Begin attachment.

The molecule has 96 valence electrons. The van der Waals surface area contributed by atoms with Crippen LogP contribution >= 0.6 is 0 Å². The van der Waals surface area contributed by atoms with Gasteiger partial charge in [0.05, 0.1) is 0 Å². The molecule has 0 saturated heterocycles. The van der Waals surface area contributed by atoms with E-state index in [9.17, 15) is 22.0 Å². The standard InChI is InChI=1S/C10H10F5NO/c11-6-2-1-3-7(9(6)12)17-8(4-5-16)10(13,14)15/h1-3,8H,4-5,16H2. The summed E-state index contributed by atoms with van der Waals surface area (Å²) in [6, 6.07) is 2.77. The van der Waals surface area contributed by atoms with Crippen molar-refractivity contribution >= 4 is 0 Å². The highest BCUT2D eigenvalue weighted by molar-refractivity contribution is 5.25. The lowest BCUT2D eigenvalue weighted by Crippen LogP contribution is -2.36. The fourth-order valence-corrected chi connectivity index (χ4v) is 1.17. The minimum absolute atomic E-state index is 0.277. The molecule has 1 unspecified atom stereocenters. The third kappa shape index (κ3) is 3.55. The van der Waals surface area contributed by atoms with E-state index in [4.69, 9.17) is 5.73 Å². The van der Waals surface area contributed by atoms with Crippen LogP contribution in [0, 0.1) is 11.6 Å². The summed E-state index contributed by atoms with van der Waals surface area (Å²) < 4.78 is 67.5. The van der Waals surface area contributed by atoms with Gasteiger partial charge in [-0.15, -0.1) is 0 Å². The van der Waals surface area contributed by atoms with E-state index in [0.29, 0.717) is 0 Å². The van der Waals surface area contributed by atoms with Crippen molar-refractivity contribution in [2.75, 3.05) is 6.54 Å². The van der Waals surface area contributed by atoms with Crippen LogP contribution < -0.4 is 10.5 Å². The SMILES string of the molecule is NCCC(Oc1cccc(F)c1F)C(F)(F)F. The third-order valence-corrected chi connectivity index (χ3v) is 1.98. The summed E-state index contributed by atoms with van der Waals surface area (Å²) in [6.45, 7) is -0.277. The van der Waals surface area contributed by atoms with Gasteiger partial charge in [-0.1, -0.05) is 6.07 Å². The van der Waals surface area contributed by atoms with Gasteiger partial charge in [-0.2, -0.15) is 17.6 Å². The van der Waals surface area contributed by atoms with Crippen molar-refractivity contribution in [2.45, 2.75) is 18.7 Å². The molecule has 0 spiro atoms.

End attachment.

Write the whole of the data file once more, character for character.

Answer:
The molecule has 96 valence electrons. The van der Waals surface area contributed by atoms with Crippen LogP contribution >= 0.6 is 0 Å². The van der Waals surface area contributed by atoms with Gasteiger partial charge in [0.05, 0.1) is 0 Å². The molecule has 0 saturated heterocycles. The van der Waals surface area contributed by atoms with E-state index in [9.17, 15) is 22.0 Å². The standard InChI is InChI=1S/C10H10F5NO/c11-6-2-1-3-7(9(6)12)17-8(4-5-16)10(13,14)15/h1-3,8H,4-5,16H2. The summed E-state index contributed by atoms with van der Waals surface area (Å²) in [6, 6.07) is 2.77. The van der Waals surface area contributed by atoms with Crippen molar-refractivity contribution >= 4 is 0 Å². The highest BCUT2D eigenvalue weighted by molar-refractivity contribution is 5.25. The lowest BCUT2D eigenvalue weighted by Crippen LogP contribution is -2.36. The fourth-order valence-corrected chi connectivity index (χ4v) is 1.17. The minimum absolute atomic E-state index is 0.277. The molecule has 1 unspecified atom stereocenters. The third kappa shape index (κ3) is 3.55. The van der Waals surface area contributed by atoms with E-state index in [4.69, 9.17) is 5.73 Å². The van der Waals surface area contributed by atoms with Crippen LogP contribution in [0, 0.1) is 11.6 Å². The summed E-state index contributed by atoms with van der Waals surface area (Å²) < 4.78 is 67.5. The van der Waals surface area contributed by atoms with Gasteiger partial charge in [-0.15, -0.1) is 0 Å². The van der Waals surface area contributed by atoms with E-state index in [0.29, 0.717) is 0 Å². The van der Waals surface area contributed by atoms with Crippen molar-refractivity contribution in [2.75, 3.05) is 6.54 Å². The van der Waals surface area contributed by atoms with Crippen LogP contribution < -0.4 is 10.5 Å². The SMILES string of the molecule is NCCC(Oc1cccc(F)c1F)C(F)(F)F. The third-order valence-corrected chi connectivity index (χ3v) is 1.98. The summed E-state index contributed by atoms with van der Waals surface area (Å²) in [6.45, 7) is -0.277. The van der Waals surface area contributed by atoms with Gasteiger partial charge in [-0.1, -0.05) is 6.07 Å². The van der Waals surface area contributed by atoms with Gasteiger partial charge in [-0.2, -0.15) is 17.6 Å². The van der Waals surface area contributed by atoms with Crippen molar-refractivity contribution in [2.45, 2.75) is 18.7 Å². The molecule has 0 spiro atoms.